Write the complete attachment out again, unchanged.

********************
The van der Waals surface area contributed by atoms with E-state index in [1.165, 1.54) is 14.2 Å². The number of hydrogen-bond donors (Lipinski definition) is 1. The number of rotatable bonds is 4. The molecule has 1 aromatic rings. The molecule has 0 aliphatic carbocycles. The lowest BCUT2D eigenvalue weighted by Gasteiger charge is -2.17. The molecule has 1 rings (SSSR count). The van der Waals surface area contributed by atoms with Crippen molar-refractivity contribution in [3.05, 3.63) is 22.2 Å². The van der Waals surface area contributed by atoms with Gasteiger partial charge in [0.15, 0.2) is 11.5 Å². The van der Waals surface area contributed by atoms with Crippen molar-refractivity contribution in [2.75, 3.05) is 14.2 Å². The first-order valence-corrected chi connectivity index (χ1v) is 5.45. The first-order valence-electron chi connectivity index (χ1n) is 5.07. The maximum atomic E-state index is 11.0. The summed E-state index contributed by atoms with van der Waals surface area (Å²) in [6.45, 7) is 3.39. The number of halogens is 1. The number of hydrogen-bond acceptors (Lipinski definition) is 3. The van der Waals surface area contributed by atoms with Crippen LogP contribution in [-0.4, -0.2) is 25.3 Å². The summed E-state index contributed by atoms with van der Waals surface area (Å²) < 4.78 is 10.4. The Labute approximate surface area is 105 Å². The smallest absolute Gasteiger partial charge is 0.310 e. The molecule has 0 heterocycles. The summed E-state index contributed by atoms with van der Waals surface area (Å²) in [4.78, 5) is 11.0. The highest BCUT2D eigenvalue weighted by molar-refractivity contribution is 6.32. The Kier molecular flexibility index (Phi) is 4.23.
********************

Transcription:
The van der Waals surface area contributed by atoms with E-state index in [1.165, 1.54) is 14.2 Å². The number of hydrogen-bond donors (Lipinski definition) is 1. The number of rotatable bonds is 4. The molecule has 1 aromatic rings. The molecule has 0 aliphatic carbocycles. The lowest BCUT2D eigenvalue weighted by Gasteiger charge is -2.17. The molecule has 1 rings (SSSR count). The van der Waals surface area contributed by atoms with Crippen molar-refractivity contribution in [3.05, 3.63) is 22.2 Å². The van der Waals surface area contributed by atoms with Gasteiger partial charge in [0.15, 0.2) is 11.5 Å². The van der Waals surface area contributed by atoms with Crippen molar-refractivity contribution in [2.75, 3.05) is 14.2 Å². The first-order valence-corrected chi connectivity index (χ1v) is 5.45. The first-order valence-electron chi connectivity index (χ1n) is 5.07. The maximum atomic E-state index is 11.0. The summed E-state index contributed by atoms with van der Waals surface area (Å²) in [6.45, 7) is 3.39. The number of halogens is 1. The number of hydrogen-bond acceptors (Lipinski definition) is 3. The van der Waals surface area contributed by atoms with Crippen LogP contribution in [-0.4, -0.2) is 25.3 Å². The summed E-state index contributed by atoms with van der Waals surface area (Å²) < 4.78 is 10.4. The Labute approximate surface area is 105 Å². The smallest absolute Gasteiger partial charge is 0.310 e. The molecule has 0 heterocycles. The summed E-state index contributed by atoms with van der Waals surface area (Å²) in [4.78, 5) is 11.0. The highest BCUT2D eigenvalue weighted by molar-refractivity contribution is 6.32. The Kier molecular flexibility index (Phi) is 4.23.